The Leichhardt River divides the city into areas known as "mineside" and "townside". Xstrata, the power station and the Airport are on the mineside, whilst the majority of the city, including the CBD and Base Hospital are on the townside. In recent years, population increases associated with the mining boom has increased demand for accommodation and land. The city has begun to spread out, with new suburbs in the south-east and north of the city being planned or developed. It is planned these expansions will cater for more than 40,000 people over the next 10 to 20 years.
- Happy Valley, Queensland - includes Happy Valley State School, St Joseph's Catholic Primary School, and Captain James Cook Park
- Kalkadoon - includes Mount Isa Airport and Kalkadoon Park
- Mica Creek – includes CS Energy Mica Creek Power Station
- Miles End - includes Mount Isa train station
- Parkside – Mount Isa's largest and oldest suburb. Contains the Irish Club, Parkside Flats complex, and Playway Park
- Soldiers Hill – All streets and parks named after war locations and soldiers, such as Kokoda Road and Gallipoli Park
- Hilton - More commonly known as Mineside, on the same side of the railway line as Mount Isa Mines and the Incitec Pivot Sulphuric Acid plant. Employee housing, particularly for managers and visiting staff from Xstrata, Casa Grande; a white brick mansion built for the visit of Queen Elizabeth II; now used for the annual Casa Grande Ball, and some mine operations.
- Breakaway Estate - Semi-rural acreages
- Healy - Residential suburb, site of Healy State School
- Healy Heights - New suburb, development ongoing, with several houses finished.
- Menzies – includes Buchanan Park events complex, Stables and Racecourse.
- Mount Isa City - The Central Business District
- Mount Isa East – has own post office and smaller shopping centres
- Pioneer – includes a campus of TAFE Queensland North, Spinifex Senior Campus and Ten-Pin Bowling complex
- Ryan – mostly industrial, includes army and State Emergency Service barracks, home to one company of the 51st Battalion, Far North Queensland Regiment
- Spreadborough - mostly bushland and light industry. The notable Spreadborough family still resides in the area.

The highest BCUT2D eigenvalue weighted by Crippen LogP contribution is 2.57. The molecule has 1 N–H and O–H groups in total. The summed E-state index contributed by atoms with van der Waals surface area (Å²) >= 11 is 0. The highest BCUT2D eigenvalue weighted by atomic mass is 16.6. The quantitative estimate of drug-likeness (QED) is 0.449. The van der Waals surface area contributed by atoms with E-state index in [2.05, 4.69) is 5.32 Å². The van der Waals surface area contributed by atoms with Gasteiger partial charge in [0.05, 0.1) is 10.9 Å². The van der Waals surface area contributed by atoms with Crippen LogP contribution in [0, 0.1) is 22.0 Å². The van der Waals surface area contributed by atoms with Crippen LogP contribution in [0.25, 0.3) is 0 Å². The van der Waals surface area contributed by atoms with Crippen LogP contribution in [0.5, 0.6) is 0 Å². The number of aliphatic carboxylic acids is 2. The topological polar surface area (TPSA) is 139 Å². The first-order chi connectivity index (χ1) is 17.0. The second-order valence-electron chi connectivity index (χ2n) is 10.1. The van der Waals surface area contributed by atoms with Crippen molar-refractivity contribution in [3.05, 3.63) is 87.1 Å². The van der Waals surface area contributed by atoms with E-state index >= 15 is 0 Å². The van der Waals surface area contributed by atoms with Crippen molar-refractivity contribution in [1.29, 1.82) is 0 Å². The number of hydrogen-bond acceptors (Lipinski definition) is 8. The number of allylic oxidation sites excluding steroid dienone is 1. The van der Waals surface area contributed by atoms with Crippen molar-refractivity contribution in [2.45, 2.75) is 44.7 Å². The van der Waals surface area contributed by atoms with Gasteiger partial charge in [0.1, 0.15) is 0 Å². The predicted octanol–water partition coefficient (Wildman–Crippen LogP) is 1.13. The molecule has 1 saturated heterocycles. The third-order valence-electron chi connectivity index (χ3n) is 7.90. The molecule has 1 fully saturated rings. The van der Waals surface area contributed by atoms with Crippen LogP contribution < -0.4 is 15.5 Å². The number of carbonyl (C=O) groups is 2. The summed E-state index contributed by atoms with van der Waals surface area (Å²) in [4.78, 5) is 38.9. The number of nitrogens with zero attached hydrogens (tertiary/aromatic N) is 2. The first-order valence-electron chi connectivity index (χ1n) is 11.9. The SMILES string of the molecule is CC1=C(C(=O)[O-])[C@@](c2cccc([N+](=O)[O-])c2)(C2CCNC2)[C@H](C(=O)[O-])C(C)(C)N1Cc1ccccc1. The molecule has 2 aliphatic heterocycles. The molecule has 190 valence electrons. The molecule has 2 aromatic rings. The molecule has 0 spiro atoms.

- Sunset - Home to Sunset State Primary School, and some shopping facilities
- The Gap
- Townview - Home to Townview State Primary School
Mount Isa city and surrounds are serviced by a 35 vehicle taxi service. A taxi service known as "Isa-Curry" express transports passengers to and from the neighbouring centre of Cloncurry to Mount Isa and back again, usually for shopping and medical requirements. Additionally, many of the city's clubs have courtesy buses to and from their establishments that run seven days a week and into the early hours of the morning. Mount Isa Coaches is a locally owned and operated coach company that provides tours and charter services to the local community as well as mining, sporting, school and airport transfers. Greyhound Australia has a depot in Mount Isa, with coach services to and from Townsville, Brisbane and Tennant Creek.
Mount Isa Airport has regular daily services to Brisbane, Cairns and Townsville, in addition to other services to remote Outback communities in western Queensland. The primary carriers which service Mount Isa and district are Qantas/QantasLink - Brisbane and Townsville; AirNorth - Darwin and Gold Coast; Regional Express - Townsville. In November 2009, it was announced that Skytrans and Westwing Aviation will commence flights in and out of Mount Isa to and from cities on the coast, commencing in February 2010. Regional Express (REX) also announced flights between Mount Isa and Townsville starting after December 2009. Virgin Australia (VA) began services in August 2012 and offers return services from Brisbane on weekdays.
The city is served by QR passenger train The Inlander, which travels overnight to Townsville twice a week in each direction.
|Long distance rail services|
|Preceding station||Queensland Rail||Following station|
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Mount Isa Facts for Kids. Kiddle Encyclopedia.